August averages through Aug. 30 for the 10-year/two-year and the 10-year/one-year remain in negative territory, at -0.35% and -0.38%, respectively, falling from -0.11% and -0.06% in July. Two consecutive months in negative territory for these two yield spreads now signals recession. The 10-year/three-month has narrowed even more, to 0.23% on Aug. 30, and the August average (through Aug. 30) is at 27 bps, from the 0.67% average in July 9. (Using St. Louis FRED data, the 10-year/three-month curve has a monthly average of 18 bps.) The near-term forward spread slipped to 0.62% on Aug. 26 from 0.88% in July.

Our quantitative assessment of recession risk, based on a spread risks model, increased significantly in July and August across all the spreads we track (see chart 2). At the end of July, the odds of recession in the next 12 months were 14% for the near-term forward spread, 22% for the 10-year/three-month, and 28% for both the 10-year/one-year and the 10-year/two-year. In August, the odds of recession increased in the three traditional spreads (hitting the 30% threshold): 30% for the 10-year/three-month and 34% for both the 10-year/one-year and the 10-year/two-year. While still relatively low, the odds of recession jumped by 100 bps in August to 15% for the near-term forward spread.

Chart 2

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Credit spread, S&P 500, and consumer sentiment

After climbing 17.4% (from its mid-June low), to 4,305.2 on Aug. 16, S&P 500 index gains fizzled out after Fed members squashed market expectations on both inflation and the Fed's policy direction. The index fell through Aug. 30, leaving just a 8.7% gain from its mid-June low. Despite slight relief in prices, the Fed stressed that inflation remains hot, making it imperative for the Fed to remain hawkish and front-load rate hikes in 2022. On our dashboard, the S&P 500 remained in negative territory, with the near-term jump in stock prices most closely associated with a bear market bounce.

Moreover, the average monthly credit spread narrowed by 65 basis points compared with July (3.32%) but remained elevated relative to its 2019 average of 2.48%. The dashboard gave a neutral signal for a sixth consecutive month, suggesting weak financing conditions in the economy and moderate overall credit risk disparity between investment-grade and speculative-grade corporates.

The Consumer Sentiment Index for August jumped by 8 points from its all-time low of 50.2 in June and by 6.7 points from July to reach 58.2, with the dashboard indicator now flashing neutral, after three months in negative territory. The deceleration in inflation, helped by lower prices at the gas pump, provided tailwinds to overall consumer sentiment. Lower-income consumers--whose purchasing power was squeezed the most by inflation--registered larger gains on the index components than the higher-income consumers. Traditionally, high-income households' sentiment exceeds low-income households by 15 points. High-income households' sentiment, however, is still well below the pre-pandemic average.

Building permits and new orders index

Building permits for new single-family units fell to their lowest level in the last two years, flashing another negative signal for this indicator in our dashboard, for the third straight month. The Fed's hawkish stance has played a major role in cooling down the housing market as mortgage rates rise steadily. We think that the housing market indicator will remain negative on higher interest rates, with taming inflation the Fed's top priority.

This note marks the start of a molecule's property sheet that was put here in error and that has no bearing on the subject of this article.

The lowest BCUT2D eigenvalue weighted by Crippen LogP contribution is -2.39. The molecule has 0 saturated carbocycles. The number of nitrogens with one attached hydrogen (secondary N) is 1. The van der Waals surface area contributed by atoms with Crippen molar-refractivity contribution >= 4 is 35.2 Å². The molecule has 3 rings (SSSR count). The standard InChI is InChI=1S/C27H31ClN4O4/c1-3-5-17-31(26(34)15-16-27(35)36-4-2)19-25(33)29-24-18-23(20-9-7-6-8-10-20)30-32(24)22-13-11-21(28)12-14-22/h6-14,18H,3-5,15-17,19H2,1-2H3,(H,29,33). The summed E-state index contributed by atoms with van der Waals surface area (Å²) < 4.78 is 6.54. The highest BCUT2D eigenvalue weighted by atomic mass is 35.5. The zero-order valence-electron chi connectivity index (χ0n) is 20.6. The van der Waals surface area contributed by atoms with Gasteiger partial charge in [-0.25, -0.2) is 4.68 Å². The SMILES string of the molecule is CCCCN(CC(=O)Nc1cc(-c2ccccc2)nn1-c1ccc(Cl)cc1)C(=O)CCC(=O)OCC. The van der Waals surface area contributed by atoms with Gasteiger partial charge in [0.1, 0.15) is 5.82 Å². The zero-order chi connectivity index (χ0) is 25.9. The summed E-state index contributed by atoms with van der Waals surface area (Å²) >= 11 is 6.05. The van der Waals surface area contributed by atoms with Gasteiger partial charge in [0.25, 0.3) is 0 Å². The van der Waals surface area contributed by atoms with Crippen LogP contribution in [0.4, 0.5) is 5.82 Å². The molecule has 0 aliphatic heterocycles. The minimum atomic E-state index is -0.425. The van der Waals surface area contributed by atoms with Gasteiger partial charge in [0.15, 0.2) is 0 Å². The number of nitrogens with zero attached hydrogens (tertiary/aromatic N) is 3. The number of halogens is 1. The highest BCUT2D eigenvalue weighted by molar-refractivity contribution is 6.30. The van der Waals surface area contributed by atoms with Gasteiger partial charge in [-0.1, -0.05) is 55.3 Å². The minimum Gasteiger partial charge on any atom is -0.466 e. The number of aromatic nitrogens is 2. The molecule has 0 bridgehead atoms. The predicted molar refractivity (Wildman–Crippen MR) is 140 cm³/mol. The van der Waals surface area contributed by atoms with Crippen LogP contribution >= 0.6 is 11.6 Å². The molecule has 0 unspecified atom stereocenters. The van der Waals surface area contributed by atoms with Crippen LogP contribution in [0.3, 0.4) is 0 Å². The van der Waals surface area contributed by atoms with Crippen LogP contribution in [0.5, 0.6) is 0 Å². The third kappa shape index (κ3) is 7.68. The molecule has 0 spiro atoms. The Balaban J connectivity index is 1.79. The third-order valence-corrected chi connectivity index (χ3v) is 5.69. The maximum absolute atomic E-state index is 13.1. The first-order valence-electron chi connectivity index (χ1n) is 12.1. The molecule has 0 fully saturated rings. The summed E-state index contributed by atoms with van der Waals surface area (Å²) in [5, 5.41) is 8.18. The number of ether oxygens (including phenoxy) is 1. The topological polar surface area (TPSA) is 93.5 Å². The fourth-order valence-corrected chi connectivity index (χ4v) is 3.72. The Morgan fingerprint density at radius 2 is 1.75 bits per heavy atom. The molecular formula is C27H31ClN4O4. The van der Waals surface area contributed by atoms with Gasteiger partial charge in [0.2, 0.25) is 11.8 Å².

The Institute for Supply Management (ISM) survey for manufacturing softened in July but remained above its 50-point neutral rate, indicating expansion for the 26th month. (The ISM services survey also remains above its 50-point mark.) However, the ISM manufacturing New Orders Index, a leading indicator of economic growth, deteriorated further in July, increasing worries of weakness ahead. The ISM PMI New Orders Index for manufacturers fell further into contraction territory, at 48 percentage points in August (its lowest rate since June 2020) from 49.2 percentage points in July. The index has been flashing a negative signal the last two months, indicating weakness on the horizon.

Credit availability indicators

Banks have tightened lending standards across all loan categories, as per the Senior Loan Officer Opinion Survey, likely owing to deteriorating market conditions. Loan suppliers believe that high inflation will lower borrowers' debt-servicing capacity, increasing their exposure to risk. Similarly, the Chicago Fed's National Financial Conditions Index (NFCI) signaled declining market liquidity--it narrowed by 8 bps in August over July but increased by 15 basis points since the first rate hike in March 2022. (An increasing value signifies tightened credit conditions.) The Fed's aggressive rate hikes over the last six months have limited credit availability, and the rise in the NFCI leverage subindex (has been in positive territory since June), which is tied to the cost of debt, has reinforced the notion.

Real-time economic conditions

The labor market held strong despite signs of weakness in the economy. Jobless claims adjusted for the labor force, which respond rapidly to changing business conditions, are still in positive territory as the jobs market remains tight, at least for now. But while nominal wages are strong, in real terms, wages have been in negative territory now for 16 straight months--since April 2021. The annual growth rate of the Freight Transportation Services Index, which is released with a lag, was also in positive territory through June.